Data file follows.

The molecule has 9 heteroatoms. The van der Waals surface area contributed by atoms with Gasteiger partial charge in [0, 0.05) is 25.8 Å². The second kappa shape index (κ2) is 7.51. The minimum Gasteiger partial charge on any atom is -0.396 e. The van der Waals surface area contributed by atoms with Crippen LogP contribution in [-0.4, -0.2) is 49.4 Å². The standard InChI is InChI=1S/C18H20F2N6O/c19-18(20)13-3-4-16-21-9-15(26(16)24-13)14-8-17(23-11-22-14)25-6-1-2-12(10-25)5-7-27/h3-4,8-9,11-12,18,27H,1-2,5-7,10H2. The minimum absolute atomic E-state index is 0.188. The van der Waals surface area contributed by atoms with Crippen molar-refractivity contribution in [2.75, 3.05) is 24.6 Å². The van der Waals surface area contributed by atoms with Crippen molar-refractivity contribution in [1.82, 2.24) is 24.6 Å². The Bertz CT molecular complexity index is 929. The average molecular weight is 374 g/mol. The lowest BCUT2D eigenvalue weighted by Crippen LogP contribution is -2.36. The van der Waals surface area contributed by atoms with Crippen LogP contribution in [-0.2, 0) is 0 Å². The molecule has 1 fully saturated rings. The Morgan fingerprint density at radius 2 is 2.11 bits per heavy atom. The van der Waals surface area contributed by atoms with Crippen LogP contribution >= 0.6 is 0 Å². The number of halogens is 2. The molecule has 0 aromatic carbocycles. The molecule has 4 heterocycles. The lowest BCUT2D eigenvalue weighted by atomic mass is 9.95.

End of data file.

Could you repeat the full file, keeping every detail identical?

The molecule has 9 heteroatoms. The van der Waals surface area contributed by atoms with Gasteiger partial charge in [0, 0.05) is 25.8 Å². The second kappa shape index (κ2) is 7.51. The minimum Gasteiger partial charge on any atom is -0.396 e. The van der Waals surface area contributed by atoms with Crippen LogP contribution in [-0.4, -0.2) is 49.4 Å². The standard InChI is InChI=1S/C18H20F2N6O/c19-18(20)13-3-4-16-21-9-15(26(16)24-13)14-8-17(23-11-22-14)25-6-1-2-12(10-25)5-7-27/h3-4,8-9,11-12,18,27H,1-2,5-7,10H2. The minimum absolute atomic E-state index is 0.188. The van der Waals surface area contributed by atoms with Crippen molar-refractivity contribution in [2.75, 3.05) is 24.6 Å². The van der Waals surface area contributed by atoms with Crippen molar-refractivity contribution in [1.82, 2.24) is 24.6 Å². The Bertz CT molecular complexity index is 929. The average molecular weight is 374 g/mol. The lowest BCUT2D eigenvalue weighted by Crippen LogP contribution is -2.36. The van der Waals surface area contributed by atoms with Crippen LogP contribution in [-0.2, 0) is 0 Å². The molecule has 1 fully saturated rings. The Morgan fingerprint density at radius 2 is 2.11 bits per heavy atom. The van der Waals surface area contributed by atoms with Crippen LogP contribution >= 0.6 is 0 Å². The number of halogens is 2. The molecule has 0 aromatic carbocycles. The molecule has 4 heterocycles. The lowest BCUT2D eigenvalue weighted by atomic mass is 9.95.